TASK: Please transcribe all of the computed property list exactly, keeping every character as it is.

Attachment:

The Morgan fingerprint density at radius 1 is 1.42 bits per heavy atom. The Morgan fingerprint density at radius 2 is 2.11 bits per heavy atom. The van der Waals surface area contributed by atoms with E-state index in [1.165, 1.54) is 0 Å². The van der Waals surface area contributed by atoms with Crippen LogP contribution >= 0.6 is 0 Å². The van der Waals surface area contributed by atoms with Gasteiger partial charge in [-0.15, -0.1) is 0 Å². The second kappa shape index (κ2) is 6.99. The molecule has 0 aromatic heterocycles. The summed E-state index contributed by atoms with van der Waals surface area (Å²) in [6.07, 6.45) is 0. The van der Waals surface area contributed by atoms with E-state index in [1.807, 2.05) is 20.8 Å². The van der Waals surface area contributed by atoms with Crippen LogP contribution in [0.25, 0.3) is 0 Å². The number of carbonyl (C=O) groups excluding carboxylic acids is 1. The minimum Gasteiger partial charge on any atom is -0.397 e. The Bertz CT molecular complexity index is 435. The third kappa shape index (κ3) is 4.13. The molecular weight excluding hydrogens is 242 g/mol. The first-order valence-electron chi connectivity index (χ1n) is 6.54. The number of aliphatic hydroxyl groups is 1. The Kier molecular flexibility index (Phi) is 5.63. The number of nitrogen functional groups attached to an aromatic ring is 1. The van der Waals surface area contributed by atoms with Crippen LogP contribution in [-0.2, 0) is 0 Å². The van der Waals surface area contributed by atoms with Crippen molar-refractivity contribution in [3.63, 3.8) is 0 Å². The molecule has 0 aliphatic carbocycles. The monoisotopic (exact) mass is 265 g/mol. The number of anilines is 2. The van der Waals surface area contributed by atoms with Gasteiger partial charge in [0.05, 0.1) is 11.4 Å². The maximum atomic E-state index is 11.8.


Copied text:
The Morgan fingerprint density at radius 1 is 1.42 bits per heavy atom. The Morgan fingerprint density at radius 2 is 2.11 bits per heavy atom. The van der Waals surface area contributed by atoms with E-state index in [1.165, 1.54) is 0 Å². The van der Waals surface area contributed by atoms with Crippen LogP contribution >= 0.6 is 0 Å². The van der Waals surface area contributed by atoms with Gasteiger partial charge in [-0.15, -0.1) is 0 Å². The second kappa shape index (κ2) is 6.99. The molecule has 0 aromatic heterocycles. The summed E-state index contributed by atoms with van der Waals surface area (Å²) in [6.07, 6.45) is 0. The van der Waals surface area contributed by atoms with E-state index in [1.807, 2.05) is 20.8 Å². The van der Waals surface area contributed by atoms with Crippen LogP contribution in [0.25, 0.3) is 0 Å². The number of carbonyl (C=O) groups excluding carboxylic acids is 1. The minimum Gasteiger partial charge on any atom is -0.397 e. The Bertz CT molecular complexity index is 435. The third kappa shape index (κ3) is 4.13. The molecular weight excluding hydrogens is 242 g/mol. The first-order valence-electron chi connectivity index (χ1n) is 6.54. The number of aliphatic hydroxyl groups is 1. The Kier molecular flexibility index (Phi) is 5.63. The number of nitrogen functional groups attached to an aromatic ring is 1. The van der Waals surface area contributed by atoms with Crippen LogP contribution in [-0.2, 0) is 0 Å². The van der Waals surface area contributed by atoms with Crippen molar-refractivity contribution in [3.63, 3.8) is 0 Å². The molecule has 0 aliphatic carbocycles. The monoisotopic (exact) mass is 265 g/mol. The number of anilines is 2. The van der Waals surface area contributed by atoms with Gasteiger partial charge in [0.05, 0.1) is 11.4 Å². The maximum atomic E-state index is 11.8.